Brandon Sanders steps into new counseling role, adjusts to the rhythm of Masters


Photo courtesy of Brandon Sanders

Brandon Sanders recently joined the Masters community, becoming the third member of the counseling team in the Health Center alongside Lydia Whitney and Stefanie Carbone. Along with social work, Sanders also has a passion for jazz music and basketball.

Carol Queiroz, TBN Executive Producer

The Masters staff has just expanded with the addition of Brandon Sanders, a professional social worker who is taking on the job of part-time counselor in the Health Center. Originally from Los Angeles, Calif., Sanders got both his bachelor’s degree in communications and his master’s degree in social work at Kansas University, plus an additional diploma in Music Studies from Berklee College of Music. Apart from his social work, Sanders is also an avid jazz musician who plays the drums and performs regularly at various New York venues. He also holds a love for basketball, and was a walk-on for his college basketball team when he attended Kansas University, and is now an additional coach for the Masters Boys Junior Varsity 2 basketball team. 

Ever since he was young, Sanders said he knew he wanted a career where he worked with kids. 

“I grew up in the Boys and Girls Club atmosphere in Los Angeles. I became a social worker because I like working with kids and teenagers. And when I was a kid, there was a social worker that they had at the Boys and Girls Club, her name was Mrs. Jones, and she was a huge influence on me. I looked at the work she did and thought ‘Man, I want to do this too!’ So now, I’ve been working with kids and young adults since the late 90’s,” Sanders said.

Since the COVID-19 pandemic, student demand for counseling has increased exponentially, creating necessity for an additional counselor.  Counselor Stefanie Carbone elaborated on the need for more help at the Counseling Center. 

“Now with Covid, we are seeing so many students daily; a lot of the students accessing the Counseling Center are even self-referred because they find it helpful. So we see a lot of kids, but we just haven’t been able to keep up with the volume.” Carbone said. “The addition of Mr. Sanders to our team has definitely been helpful. Whenever Ms. Whitney or I are with another student or teaching a class, Mr. Sanders is right there and available: he really has been able to help absorb the need.”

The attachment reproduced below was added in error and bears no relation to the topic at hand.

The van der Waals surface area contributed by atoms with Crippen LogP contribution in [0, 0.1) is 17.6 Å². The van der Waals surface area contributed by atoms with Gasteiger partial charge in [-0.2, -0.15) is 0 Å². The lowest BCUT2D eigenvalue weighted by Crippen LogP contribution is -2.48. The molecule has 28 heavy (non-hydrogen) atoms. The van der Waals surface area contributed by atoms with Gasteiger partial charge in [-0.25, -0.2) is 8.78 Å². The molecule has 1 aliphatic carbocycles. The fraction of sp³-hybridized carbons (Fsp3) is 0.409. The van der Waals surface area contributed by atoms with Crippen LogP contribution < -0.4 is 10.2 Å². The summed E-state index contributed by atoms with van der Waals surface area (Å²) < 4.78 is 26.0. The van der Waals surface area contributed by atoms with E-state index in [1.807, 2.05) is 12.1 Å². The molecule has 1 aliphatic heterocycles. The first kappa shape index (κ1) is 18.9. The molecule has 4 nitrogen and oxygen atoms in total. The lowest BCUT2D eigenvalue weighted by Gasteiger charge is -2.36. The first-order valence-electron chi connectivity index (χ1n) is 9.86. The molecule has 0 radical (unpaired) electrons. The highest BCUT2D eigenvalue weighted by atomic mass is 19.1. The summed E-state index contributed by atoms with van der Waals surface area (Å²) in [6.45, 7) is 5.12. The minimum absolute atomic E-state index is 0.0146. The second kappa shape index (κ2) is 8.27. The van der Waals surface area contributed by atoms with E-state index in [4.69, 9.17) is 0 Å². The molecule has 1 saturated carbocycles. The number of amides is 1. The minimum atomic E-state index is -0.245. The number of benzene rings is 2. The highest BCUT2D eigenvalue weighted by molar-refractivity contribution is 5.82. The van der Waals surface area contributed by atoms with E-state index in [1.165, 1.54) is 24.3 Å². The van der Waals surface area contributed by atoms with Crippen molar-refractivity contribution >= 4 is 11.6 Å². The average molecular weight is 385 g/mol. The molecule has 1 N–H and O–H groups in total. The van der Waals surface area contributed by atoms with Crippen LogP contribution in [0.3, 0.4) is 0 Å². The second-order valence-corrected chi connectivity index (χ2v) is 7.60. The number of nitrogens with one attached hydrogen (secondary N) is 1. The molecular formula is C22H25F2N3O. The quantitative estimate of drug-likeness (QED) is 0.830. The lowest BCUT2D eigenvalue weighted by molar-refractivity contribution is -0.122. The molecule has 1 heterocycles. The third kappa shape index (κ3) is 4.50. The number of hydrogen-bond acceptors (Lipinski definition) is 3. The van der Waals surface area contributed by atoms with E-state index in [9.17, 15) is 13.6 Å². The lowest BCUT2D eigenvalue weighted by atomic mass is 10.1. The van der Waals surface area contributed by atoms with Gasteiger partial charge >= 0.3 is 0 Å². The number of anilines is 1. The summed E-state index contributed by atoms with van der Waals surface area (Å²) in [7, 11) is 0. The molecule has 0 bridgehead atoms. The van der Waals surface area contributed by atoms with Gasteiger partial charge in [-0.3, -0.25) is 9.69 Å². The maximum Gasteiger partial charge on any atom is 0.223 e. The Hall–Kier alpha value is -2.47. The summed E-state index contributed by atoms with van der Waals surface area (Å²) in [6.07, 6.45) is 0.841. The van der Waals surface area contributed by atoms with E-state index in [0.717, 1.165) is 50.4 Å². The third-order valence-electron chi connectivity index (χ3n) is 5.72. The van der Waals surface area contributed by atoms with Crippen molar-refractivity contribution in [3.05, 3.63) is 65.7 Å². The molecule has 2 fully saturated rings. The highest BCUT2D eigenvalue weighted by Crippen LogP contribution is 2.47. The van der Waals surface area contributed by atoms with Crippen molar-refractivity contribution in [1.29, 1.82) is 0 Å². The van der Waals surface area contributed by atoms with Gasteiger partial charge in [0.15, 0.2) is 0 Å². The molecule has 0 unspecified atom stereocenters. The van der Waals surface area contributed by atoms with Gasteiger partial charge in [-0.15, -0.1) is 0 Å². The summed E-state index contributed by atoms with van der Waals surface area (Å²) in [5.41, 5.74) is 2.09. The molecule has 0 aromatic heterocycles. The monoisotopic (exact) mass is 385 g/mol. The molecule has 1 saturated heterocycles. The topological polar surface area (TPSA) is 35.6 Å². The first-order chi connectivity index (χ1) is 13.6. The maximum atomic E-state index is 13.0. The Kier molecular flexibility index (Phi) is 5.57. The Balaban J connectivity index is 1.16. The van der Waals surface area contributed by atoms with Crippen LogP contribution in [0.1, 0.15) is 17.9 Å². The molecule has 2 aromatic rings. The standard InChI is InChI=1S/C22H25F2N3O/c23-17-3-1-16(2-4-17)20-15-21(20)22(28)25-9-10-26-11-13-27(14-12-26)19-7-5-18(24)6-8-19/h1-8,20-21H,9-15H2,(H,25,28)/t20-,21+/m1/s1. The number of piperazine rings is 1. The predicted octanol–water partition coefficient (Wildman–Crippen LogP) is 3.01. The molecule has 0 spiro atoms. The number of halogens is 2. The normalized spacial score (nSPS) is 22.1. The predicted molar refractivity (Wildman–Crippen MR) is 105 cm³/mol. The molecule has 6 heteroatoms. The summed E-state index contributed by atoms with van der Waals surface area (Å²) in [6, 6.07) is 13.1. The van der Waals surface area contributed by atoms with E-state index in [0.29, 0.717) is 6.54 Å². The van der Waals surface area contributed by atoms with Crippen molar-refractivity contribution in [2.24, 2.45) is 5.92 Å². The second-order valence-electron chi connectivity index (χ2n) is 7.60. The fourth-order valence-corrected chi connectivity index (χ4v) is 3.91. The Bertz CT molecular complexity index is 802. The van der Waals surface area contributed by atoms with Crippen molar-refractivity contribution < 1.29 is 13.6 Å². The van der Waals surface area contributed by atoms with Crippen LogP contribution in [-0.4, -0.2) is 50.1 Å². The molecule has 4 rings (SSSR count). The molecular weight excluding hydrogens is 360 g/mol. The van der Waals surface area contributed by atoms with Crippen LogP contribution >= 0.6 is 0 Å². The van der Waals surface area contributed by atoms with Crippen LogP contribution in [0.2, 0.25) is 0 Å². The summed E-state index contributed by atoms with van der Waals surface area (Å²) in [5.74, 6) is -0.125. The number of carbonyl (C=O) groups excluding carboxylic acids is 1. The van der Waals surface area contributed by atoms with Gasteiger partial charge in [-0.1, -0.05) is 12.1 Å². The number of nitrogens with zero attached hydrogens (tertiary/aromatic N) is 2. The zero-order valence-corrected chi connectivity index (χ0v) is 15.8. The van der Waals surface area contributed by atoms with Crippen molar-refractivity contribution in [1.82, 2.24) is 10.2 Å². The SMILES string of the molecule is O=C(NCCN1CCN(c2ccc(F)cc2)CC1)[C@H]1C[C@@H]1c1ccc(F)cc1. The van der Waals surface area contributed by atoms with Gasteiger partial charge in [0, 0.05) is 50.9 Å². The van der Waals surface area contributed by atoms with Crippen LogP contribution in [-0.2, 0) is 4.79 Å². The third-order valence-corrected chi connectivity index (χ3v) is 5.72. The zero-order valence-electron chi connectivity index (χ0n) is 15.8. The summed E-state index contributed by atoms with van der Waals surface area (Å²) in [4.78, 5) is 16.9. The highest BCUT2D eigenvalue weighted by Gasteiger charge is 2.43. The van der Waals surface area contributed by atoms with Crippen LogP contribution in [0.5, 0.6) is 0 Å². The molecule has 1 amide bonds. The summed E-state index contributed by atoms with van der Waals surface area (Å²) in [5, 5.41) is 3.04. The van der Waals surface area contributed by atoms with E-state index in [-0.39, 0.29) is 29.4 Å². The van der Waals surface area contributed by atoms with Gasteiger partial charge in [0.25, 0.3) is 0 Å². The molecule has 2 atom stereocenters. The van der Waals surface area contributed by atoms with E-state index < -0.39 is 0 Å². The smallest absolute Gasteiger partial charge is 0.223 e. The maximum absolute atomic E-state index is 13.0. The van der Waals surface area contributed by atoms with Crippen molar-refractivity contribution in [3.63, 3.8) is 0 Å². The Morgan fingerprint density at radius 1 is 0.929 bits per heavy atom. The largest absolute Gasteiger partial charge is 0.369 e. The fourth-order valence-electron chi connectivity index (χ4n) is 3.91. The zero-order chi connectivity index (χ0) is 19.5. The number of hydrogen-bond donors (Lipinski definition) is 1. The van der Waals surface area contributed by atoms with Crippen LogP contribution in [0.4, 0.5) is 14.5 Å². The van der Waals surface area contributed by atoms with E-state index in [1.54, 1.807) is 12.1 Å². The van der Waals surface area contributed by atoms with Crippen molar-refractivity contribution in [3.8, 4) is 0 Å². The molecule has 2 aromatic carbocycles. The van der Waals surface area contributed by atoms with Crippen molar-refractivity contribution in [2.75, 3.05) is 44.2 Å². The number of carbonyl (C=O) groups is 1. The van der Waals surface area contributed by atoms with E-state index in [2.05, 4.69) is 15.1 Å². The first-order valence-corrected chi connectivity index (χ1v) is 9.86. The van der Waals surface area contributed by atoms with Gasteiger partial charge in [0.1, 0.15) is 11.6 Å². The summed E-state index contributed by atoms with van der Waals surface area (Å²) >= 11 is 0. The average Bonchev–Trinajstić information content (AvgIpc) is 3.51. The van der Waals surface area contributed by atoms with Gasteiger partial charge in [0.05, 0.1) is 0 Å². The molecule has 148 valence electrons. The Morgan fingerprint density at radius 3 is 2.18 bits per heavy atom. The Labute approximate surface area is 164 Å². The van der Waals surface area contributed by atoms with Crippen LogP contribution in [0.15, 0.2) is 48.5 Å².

Before Sanders was hired for the job, he was interviewed by a panel of students with interests in mental health chosen by Dean of Students Jeff Carnavale as part of the hiring process. One of those students was senior Danny Batista, who recalls her first impressions of Sanders from the panel.

“He was funny, he was very open to meeting with us [the students] on a more personal level and he was very friendly. There was a very professional student-teacher dynamic, but he was still very friendly and I felt comfortable around him.” she said. “I think he’s a great fit for Masters. Specifically, as a student of color, I think I would feel more comfortable talking to him about problems that people of color face. Because he would be able to relate to us from personal experience.”

Carbone agreed with Batista’s statements. She said, “I thought he would be a great fit. I thought the kids would be able to relate to him really well, I liked his kindness, his professionalism and his desire to be a part of this community. He is extremely excited to be a part of this community. And we’re excited to have him.”

“I love this school. The students are great, the faculty I’ve met so far are great and the atmosphere is uplifting and positive. I love the energy that the students are giving to me and I want to be able to give something back to them. I really look forward to connecting with the students here and making them feel comfortable around me to share what is on their hearts and minds,” Sanders said.